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creature has the heart of a lion ; but who can resist five at once ?—And so Poinpey barked for assistance the hurt he received was upon his cheatthe doctor would not advise him to venture out 'tiil the wound is healed, for fear of an inflammation. Pray what's trumps I"
Sir C. My dear, you'd make a most excellent actress.
Lady R. Well, now, let's go to rest—but, Sir Charles', how shockingly you play'd that last rubber, when I stood looking over you !
Sir C. My love, I played the truth of the game.
Lady R. I beg your pardon, I'ın allowed to play better than you.
Sir C.' All conceit, my dear ! I was perfectly right.
Lady R. No such thing, Sir Charles ; the diamond was the play.
Sir C. Po! Po ! Ridiculous : The club was the card, against the world. Lady R. Oh No, no, no it was tlie diamond. Sir C. Madam, I say it was the club. Lady R. What do you fly into such a passion for ?
Sir C. Death and fury ! Do you think I don't know what I'm about ? I tell you once more, the club was the judgment of it.
Lady R. May be sc—have it your own way.
Sir C. Vexation ! You're the strangest woman that ever lived ; there's no conversing with you.—Look 'ye here, my Lady Racket-m'tis the clearest case in Ihe world--I'll make it plain in a moment.
Lady R. Well, Sir ; ha, ha, ha!
Sir C. I had four cards left—a trump had ledthey were six -no, no, no, they were sever), and we nine. -then, you know the beauty of the play was to women
Lady R. Well, now, 'tis amazing to me, that you can't see it. Give me leave, Sir Charles—your left hand adversary had led his last trump—and he had before finessed the club, and roughed the diamond—now if you had put on your diamond
Sir C. But, Madam, we played for the odd trick.
Lady R. And sure the play for the odd trick-
Sir C. Why then you are enough to provoke the patience of a Stoic. Very well, madam ! You know no more of the game than your father's leaden Hercules on the top of the house. You know no more of whist than he does of gardening.
Lady R. Ha, ha, ha .
Sir C. You're a vile woman, and I'll not sleep another night under one roof with you.
Lady R. As you please, Sir.
Sir C. Madam, it shall be as I please I'll order my chariot this moment. [Going] I know how the cards should be played as well as any man in England, that let me tell you—[Going] And when your family were standing behind counters, measuring out tape, and bar. tering for Whitechapel needles, my ancestors, my ancestors, Madam, were squandering away whole estates at cards ; whole estates, my lady Racket—[She hums a -tune.] Why, then, by all that's dear to me, I'll never exchange another word with you, good, bad, or indiffere ent. Look ye, my lady Racket—thus it stood —the trump being led, it was then my business
Lady R, To play the diamond, to be sure.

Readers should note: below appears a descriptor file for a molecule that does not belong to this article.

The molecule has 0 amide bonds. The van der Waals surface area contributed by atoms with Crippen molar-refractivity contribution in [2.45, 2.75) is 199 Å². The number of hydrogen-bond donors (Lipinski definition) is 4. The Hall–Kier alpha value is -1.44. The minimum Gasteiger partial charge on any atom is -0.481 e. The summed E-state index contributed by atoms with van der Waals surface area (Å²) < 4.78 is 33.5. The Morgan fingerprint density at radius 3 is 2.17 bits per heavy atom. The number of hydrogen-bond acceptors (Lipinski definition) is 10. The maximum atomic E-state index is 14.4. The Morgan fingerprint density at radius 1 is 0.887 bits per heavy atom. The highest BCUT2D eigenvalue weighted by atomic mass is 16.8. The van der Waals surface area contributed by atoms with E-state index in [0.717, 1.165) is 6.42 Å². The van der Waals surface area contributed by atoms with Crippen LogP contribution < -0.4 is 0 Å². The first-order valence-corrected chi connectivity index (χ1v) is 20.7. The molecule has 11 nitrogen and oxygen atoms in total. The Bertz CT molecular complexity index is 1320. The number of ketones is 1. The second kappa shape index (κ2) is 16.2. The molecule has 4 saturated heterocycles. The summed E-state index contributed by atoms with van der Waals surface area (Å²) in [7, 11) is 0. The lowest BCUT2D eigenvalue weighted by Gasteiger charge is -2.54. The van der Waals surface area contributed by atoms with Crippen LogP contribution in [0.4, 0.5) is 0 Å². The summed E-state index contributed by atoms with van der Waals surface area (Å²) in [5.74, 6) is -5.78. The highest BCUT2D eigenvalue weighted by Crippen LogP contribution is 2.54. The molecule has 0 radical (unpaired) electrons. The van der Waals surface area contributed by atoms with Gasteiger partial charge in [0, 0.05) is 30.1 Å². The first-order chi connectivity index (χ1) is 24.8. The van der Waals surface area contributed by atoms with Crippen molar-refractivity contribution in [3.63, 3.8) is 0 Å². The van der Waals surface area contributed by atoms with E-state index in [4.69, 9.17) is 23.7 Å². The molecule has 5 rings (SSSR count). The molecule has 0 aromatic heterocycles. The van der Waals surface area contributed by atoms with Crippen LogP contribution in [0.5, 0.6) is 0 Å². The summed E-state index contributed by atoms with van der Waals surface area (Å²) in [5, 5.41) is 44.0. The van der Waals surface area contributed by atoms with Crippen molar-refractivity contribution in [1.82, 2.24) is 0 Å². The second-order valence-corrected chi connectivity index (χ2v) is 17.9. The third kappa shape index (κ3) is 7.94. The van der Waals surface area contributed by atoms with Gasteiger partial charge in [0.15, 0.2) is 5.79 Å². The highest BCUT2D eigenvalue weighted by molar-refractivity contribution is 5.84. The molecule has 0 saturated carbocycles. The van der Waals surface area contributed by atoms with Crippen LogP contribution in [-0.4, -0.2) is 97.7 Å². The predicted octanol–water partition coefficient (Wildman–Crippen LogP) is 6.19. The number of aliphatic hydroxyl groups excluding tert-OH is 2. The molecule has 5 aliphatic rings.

Sir C. I have done with you forever ; and so you may tell your father.
Lady R. What a passion the gentleman is in ! Ha! ha! I promise him I'll not give up my judgment.
Re-enter Sir Charles. Sir C. My lady Racket—look'ye Ma'am, once more, out of pure good nature
Lady R. Sir, I am convinced of your good nature.
Sir C. That, and that only, prevails with me to tell yoU;._ the club was the play.
Lady R. Well, be it so I have no objection.
Sir C. 'Tis the clearest point in the world We were nine, and
Lady R. And for that very reason, you know the club was the best in the house.
Sir C. There's no such thing as talking to you.. You're a base woman—I'll part with you forever, you may live here with your father, and admire his fantastical evergreens, till you grow as fantastical yourself—I'll set out for London this instant.[Stops at the door.] The club was not the best in the house.
Lady R. How calm you are ! Well, I'll go to bed. Will you come ? You had better -Poor Sir Charles.
[Looks and laughs, then exit.\ Sir C. That case is provoking-[Crosses to the opposite door where she went oui.J I tell you the diamond was not the play ; and here I take my final leave of you [Walks back aa fast as he can] 1 am resolved upon it ; and I know the club was not the best in the house.
VIII.—Brutus and Cassius.SUAKESPEARE. Cat. THAT you have wrong'd me doth appear in this ; You have condemn'd and noted Lucius Pella For taking bribes here of the Sardians ; Wherein my letter (praying on his side, Because I knew the man) was slighted of.
Bru. You wrong'd yourself to write in such a case
Cos. At such a time as this, is it not meet
Bru. Yet let me tell you, Cassius, you yourself
Cas> I an itching palm ?
Bru. The name of Cassius honors this corruption,
Cas. Chastiseinent ?
Bru. Remember March, the Ides of March remember. Did not great Julius bleed for justice sake ? What ! shall one of us, That struck the foremost man of all this world3 But for supporting robbers ; Shall we now
Contaminate our fingers with base bribes ?
Cas. Brutus, bay not me :
Bru. Go to ! You are not, Cassius.
Cas. Urge me no more : I shall fofget myself
Bru. Away, slight man !
Bru. Hear me, for I will speak.
Cas. Must 1 endure all this !
my laughter, When you are waspish.
Cas. Is it come to this ?
Bru. You say you are a better soldier ;
Cas. You wrong me every way; you wrong me Brutus;
Bru. If you did I care not.
I'll use you
Bru. Peace, peace; you durst not so have tempted him-
C'as. Do not presume too much upon my love.
do that 1 shall be sorry for.
Cas. 1 denied you not.
Cas. I did not ; he was but a fool
Bru. I do not. Still you practise them on me.
Bru. A flatterer's would not, though they did appear As huge as high Olympus.
Cas. Come Anthony ! And young Octavius, come! Revenge yourselves alone on Cussius : For Gassius is a weary of the world